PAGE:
Louisburgh Town

Louisburgh Square looking up Long Street

Louisburgh is situated in the parish of Kilgeever and the original name of the area was Iar-Umhal which was the territory of the O’Malley’s.  Under English law the area became part of the Barony of Murrisk and the district also contains the half parish of Killeen.

Louisburgh probably owes its name to the town of Louisburgh, Nova Scotia.  After 1719 the French had built the Louisburgh fortress but the British succeeded in destroying it in 1758.  John Denis Brown 3rd Earl of Altamount, who later became the 1st Marquis of Sligo, laid out the town of Louisburgh in 1795.  He had married Louisa Howe in 1787 and they both had uncles who were involved in the British-French wars.  Louisa’s uncle William Howe commanded a British regiment at the capture of the Louisburgh fortress.  It is suggested that the name Louisburgh, Co Mayo probably came from the Browne-Howe connection with the Cape Breton Island Fortress.

Four major fairs per annum were held in Louisburgh up until 1906 when permission was granted for five more.  Weekly markets were then started.  The Market House, now the local Pharmacy, catered for the markets and fairs.  Tolls on produce sold were collected here on behalf of the landlord.  From the late 1840s the venue was used to hear Petty Sessions.  Later with National Independence, these sessions became the District Court up until the 1960s.

Church and Education

The towns Catholic Church seems to predate the new town and continued as the main centre of worship until 1862 when the new St Patricks Church was completed.  St Catherine’s Church, which now houses the Gráinne Uaile Centre, was built in 1798 for the members of the Church Of Ireland.  The Sisters of Mercy arrived about 1919 and built a new secondary school which is still in use today as Sancta Maria College.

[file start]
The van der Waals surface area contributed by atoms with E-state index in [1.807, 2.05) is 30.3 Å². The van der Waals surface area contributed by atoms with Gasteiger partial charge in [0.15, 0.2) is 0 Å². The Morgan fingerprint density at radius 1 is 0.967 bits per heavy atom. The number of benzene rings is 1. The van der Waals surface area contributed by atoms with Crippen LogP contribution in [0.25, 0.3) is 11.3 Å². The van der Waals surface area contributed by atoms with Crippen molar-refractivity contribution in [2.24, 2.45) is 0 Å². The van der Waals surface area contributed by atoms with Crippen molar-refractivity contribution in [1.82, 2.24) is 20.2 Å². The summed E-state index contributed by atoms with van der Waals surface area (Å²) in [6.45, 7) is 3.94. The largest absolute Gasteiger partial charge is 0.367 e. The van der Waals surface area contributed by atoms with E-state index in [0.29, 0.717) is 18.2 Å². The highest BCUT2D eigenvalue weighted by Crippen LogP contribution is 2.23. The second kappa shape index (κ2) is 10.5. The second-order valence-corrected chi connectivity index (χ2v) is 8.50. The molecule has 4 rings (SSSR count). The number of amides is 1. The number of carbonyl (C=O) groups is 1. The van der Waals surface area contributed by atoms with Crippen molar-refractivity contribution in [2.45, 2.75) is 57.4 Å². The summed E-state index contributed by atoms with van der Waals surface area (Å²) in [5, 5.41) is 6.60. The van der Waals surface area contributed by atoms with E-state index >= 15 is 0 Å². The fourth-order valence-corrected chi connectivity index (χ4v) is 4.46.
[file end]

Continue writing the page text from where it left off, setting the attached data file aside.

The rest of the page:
Other buildings and sites of importance include;

  • The Glebe House, built in 1828
  • Kilgeever Abbey and Holy Well
  • Limekiln, Moneen


The 1901 Census recorded that the town of Louisburgh had a population of 393. In 2008 that figure had dropped to 39, one tenth of the 1901 population.

Early 1980’s

Early 1980’s

Early 1980’s

Comments about this page

  • My grandfather was David Lyons from Louisburgh. I am Tom Lyons in the USA and visited Louisburgh many many years ago. I believe the ‘David’ Lyons family originated in Cork. Love the area and would love to sit and have a pint with any Lyons family members some day. 

    By Tom Lyons (08/12/2014)
  • My dad, Dick Lyons, will be turing 90 on June 5 and was born and raised in Louisburgh. We will be celebrating on May 26 and my cousins, Patrick (lives in Louisburgh) and Tommy Lyons will be coming all the way from Ireland for the party. I love your website. Thank you for putting it together:) Katie Lyons

    By Katie Lyons (06/05/2012)
  • This info is great. Is there a message board on this site? My grandmother was Anne O’Malley b. 3 Sept 1885, of Corrymailley, Louisburgh. Her parents were William O’Malley and Bridget (nee Durcan) O’Malley, I believe her siblings were Patrick (1887), Mary (1889), Catherine (1890), James (1892), Bridget (1895), Thomas (1896) . I believe William died 1897 and Bridget remarried another unrelate O’Malley possibly Michael.

    By anne byrne (15/10/2011)

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